Community Networks are community-based electronic network services, provided at little or no cost to users.

In essence, community networks establish a new technological infrastructure that augments and restructures the existing social infrastructure of the community.

The essence of community networks is more than the infrastructure.

It’s giving communities power to self-determination, to build/adapt/use technologies that reflect their values, needs and priorities. In African countries where community networks exist, the idea is introduced by either a local or external champion who then gets buy-in from some members of a community.

They then take up the role of creating awareness and adding more community members on board. For instance, PamojaNET in DRC was initiated by an organization called La Difference at the request of the Idjwi King/Mwami. Zenzeleni’s roots are a collaboration between university researchers and local community members while BOSCO Uganda is under the trusteeship of the Catholic Archdiocese of Gulu.

In all instances, there is usually support from local authorities. For example, Zenzeleni works together with the headmen from Mankosi and Zithulele villages (local tribal authorities) and in DRC PamojaNET works together with the Mwami/King in Idjwi. This sense of community ownership has seen local community members and local authorities play a key role in mobilization and advocacy at local, national and regional levels.

This grows into a collaboration with existing social/economic groups such as cooperatives or non-profit organisations that may not necessarily have started offering internet or intranet services.

The reality is that in many of these communities there may not exist skills to operate and manage the network initially. However, we have great examples from countries such as Nigeria with Fanstuam Foundation starting training programs for youth in the community to learn network operations skills.

Others include DRC PamojaNET, BOSCO Uganda, Murambinda in Zimbabwe, Tunapanda in Kenya, Zenzeleni and SOWUG in South Africa where community networks are building local capacities to deploy and operate community networks.

Community networks, communications infrastructure deployed and operated by citizens to meet their own communication needs, are being increasingly proposed as a solution to connect the unconnected.

However, in Africa, where the proportion of unconnected is among the highest globally, little is known about the role community networks are playing. Despite the success of the mobile revolution in Africa, there is a common understanding that market forces are unable to provide affordable access to communications to the poor segments of the population, which ultimately hurts their access to information and further exacerbates existing digital divides.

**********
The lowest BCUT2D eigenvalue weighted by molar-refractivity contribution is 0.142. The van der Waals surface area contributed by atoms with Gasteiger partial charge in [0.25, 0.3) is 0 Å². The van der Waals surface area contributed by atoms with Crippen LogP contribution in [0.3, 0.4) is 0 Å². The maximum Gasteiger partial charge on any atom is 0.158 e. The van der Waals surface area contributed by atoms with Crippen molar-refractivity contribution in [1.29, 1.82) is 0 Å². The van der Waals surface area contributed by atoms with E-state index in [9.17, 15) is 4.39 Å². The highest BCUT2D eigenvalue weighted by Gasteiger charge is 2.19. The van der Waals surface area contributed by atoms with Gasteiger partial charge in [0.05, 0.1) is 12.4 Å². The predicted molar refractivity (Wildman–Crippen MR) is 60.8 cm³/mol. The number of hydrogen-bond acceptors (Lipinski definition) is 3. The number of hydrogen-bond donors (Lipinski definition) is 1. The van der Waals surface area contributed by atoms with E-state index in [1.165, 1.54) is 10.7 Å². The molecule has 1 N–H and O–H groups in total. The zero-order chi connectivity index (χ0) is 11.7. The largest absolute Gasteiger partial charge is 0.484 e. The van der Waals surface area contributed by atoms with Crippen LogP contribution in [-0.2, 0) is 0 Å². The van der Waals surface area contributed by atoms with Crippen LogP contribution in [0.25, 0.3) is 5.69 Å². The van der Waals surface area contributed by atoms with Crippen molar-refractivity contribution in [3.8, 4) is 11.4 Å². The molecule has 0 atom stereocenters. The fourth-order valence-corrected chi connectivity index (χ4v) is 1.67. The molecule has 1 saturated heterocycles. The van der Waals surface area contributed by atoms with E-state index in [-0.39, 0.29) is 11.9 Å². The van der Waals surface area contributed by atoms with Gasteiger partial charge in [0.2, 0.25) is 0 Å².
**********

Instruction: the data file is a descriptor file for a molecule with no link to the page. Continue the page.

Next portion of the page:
For instance, the GSMA expressed that to justify the cost of deploying a base station, it requires more than 3,000 active users. This, and other factors, have led governments, civil society, and the telecommunications industry to start looking for alternative solution. Community networks, which can be broadly defined as telecommunication infrastructure deployed and operated by citizens to meet their own communication needs, have been part of the foundations of the Internet infrastructure since the early days.

In recent years, the community networks movement has grown consistently, leading more and more voices to point to them as a solution for connecting the next billion, due to increasing evidence of the role they do, and can, play.

In Africa, a community network is not simply telecommunications infrastructure deployed and operated by citizens to meet their own communication needs; it is a tool to improve what a community is already doing in terms of their growth and development, by contributing to a local ecosystem that enhances the daily lives of the people.

Community Networks (CNs), i.e. telecommunication infrastructure built by citizens for thebenefit of their communities, have grown consistently and attracted considerable attention inrecent years.

In particular, there is a growing number of voices proposing them as a potential solution to provide affordable access in areas where the market is failing to do so. However,none of the many CNs, such as guifi.net, Rhizomatica or the Digital Empowerment Foundation, to name a few, come from Africa, where access to affordable communications is lacking in most places Community Networks (CNs), i.e. telecommunication infrastructure built by citizens for the benefit of their communities, have grown consistently and attracted considerable attention in recent years.

Emmanuel Alamu, Africa’s foremost Network Engineering Expert is a member of the Internet Society (ISOC) International and Nigeria. He is the Chief executive officer of NetEng Solutions, a network and internet solution providing company in Lagos, Nigeria.

Emmanuel is an active volunteer at the Internet Society Global Volunteer Training Program on Community Networks. He is the president of The Emmanuel Alamu Network Academy (TEANA) where he has trained and certified hundreds of young people to become network engineers.

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